Lack of support has led to children with special needs being taught in CUPBOARDS, Ministers told
- Richard Foord MP was among those urging the government to reform services
A lack of tailored support has led to children with special needs being taught in school cupboards, ministers have been told.
The claim about the lack of special educational needs and disability (Send) provision came as ministers were questioned in the Commons about what they were doing to improve it across England.
Richard Foord, the Liberal Democrat MP for Tiverton and Honiton, was among those urging the Government to do more to reform special needs services.
Mr Foord told the Commons: ‘The Send crisis extends to Devon, and my postbag is full of correspondence from parents who are trying to get their children the educational provision that they need.
‘It has got so bad that in some cases, children are being taught in school cupboards and Devon has appointed a Send champion to its cabinet.
Richard Foord, the Liberal Democrat MP for Tiverton and Honiton was among those urging the government to reform special needs services for children
‘So what steps has the department taken [to] help boost Send services in rural areas like mine?’
Education minister David Johnston responded: ‘There has been a 30% increase in the per head funding to schools in Devon for their special educational needs provision, and the whole thrust of our reform plan is to make the system work better for parents and families and get the support they need for their children at the stage they need it.’
Conservative MP Andrew Lewer (Northampton South) meanwhile claimed local councils had ‘spent nearly a quarter of a billion pounds fighting parents at Send tribunals since 2014’, but added these have a ‘failure rate of over 90%’.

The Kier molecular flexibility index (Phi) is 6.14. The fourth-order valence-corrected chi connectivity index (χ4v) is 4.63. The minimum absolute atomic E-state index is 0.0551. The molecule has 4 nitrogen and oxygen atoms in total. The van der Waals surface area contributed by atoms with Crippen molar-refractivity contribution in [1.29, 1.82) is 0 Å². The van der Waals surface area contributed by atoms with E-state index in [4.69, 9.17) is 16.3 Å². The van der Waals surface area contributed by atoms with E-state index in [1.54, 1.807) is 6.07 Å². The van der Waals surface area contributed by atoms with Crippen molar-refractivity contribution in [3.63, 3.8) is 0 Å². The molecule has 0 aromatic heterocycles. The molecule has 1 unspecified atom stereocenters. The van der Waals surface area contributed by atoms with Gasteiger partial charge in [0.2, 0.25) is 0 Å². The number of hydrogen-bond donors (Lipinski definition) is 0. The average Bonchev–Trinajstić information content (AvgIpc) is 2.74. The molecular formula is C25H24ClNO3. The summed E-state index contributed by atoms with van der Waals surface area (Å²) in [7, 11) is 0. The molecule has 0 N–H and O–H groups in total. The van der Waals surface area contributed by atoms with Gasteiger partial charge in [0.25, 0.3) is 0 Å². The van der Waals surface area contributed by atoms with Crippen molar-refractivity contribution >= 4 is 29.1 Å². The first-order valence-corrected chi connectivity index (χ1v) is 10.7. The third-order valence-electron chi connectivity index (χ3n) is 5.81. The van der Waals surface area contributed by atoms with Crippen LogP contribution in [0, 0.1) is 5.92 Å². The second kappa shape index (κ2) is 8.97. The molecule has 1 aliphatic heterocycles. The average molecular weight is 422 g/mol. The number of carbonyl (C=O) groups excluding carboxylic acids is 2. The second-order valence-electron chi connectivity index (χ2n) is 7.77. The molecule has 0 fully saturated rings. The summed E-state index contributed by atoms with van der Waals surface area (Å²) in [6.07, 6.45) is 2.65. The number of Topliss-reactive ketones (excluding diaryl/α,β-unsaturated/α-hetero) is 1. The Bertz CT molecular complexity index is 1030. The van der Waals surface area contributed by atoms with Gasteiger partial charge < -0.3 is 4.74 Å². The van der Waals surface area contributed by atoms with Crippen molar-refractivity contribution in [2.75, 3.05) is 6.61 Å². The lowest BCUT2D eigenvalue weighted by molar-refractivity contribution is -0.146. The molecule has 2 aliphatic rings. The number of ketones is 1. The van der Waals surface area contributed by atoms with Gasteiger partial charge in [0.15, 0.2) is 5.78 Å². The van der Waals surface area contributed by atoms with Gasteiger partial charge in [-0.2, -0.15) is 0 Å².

He asked: ‘What steps is the department taking to overhaul that process which has caused Send parents in Northampton South unnecessary distress?’
Mr Foord said that his postbag was full of letters from worried parents and that the situation in Devon was so grave that some children were being taught in school cupboards
Mr Johnston replied: ‘He is right that tribunals are costly and stressful but it is important to say most education, health and care needs assessment and plans are concluded without a tribunal hearing.
‘We will be introducing new national standards, strengthen the mediation, and greater system-wide accountability to give families the support they need earlier and reduce the number of tribunals.’
Shadow education minister Helen Hayes urged the Government to reveal when it thought its plans to tackle Send issues would ‘make a difference to the long waiting times and lack of support experienced by so many families across the country’.
Mr Johnston responded: ‘We have already begun the reform programme. We have just launched the nine change partnerships which are already starting to make a difference in the provision.
‘But I would just say to her, this is yet another area where the Labour Party has absolutely no policies whatsoever.’
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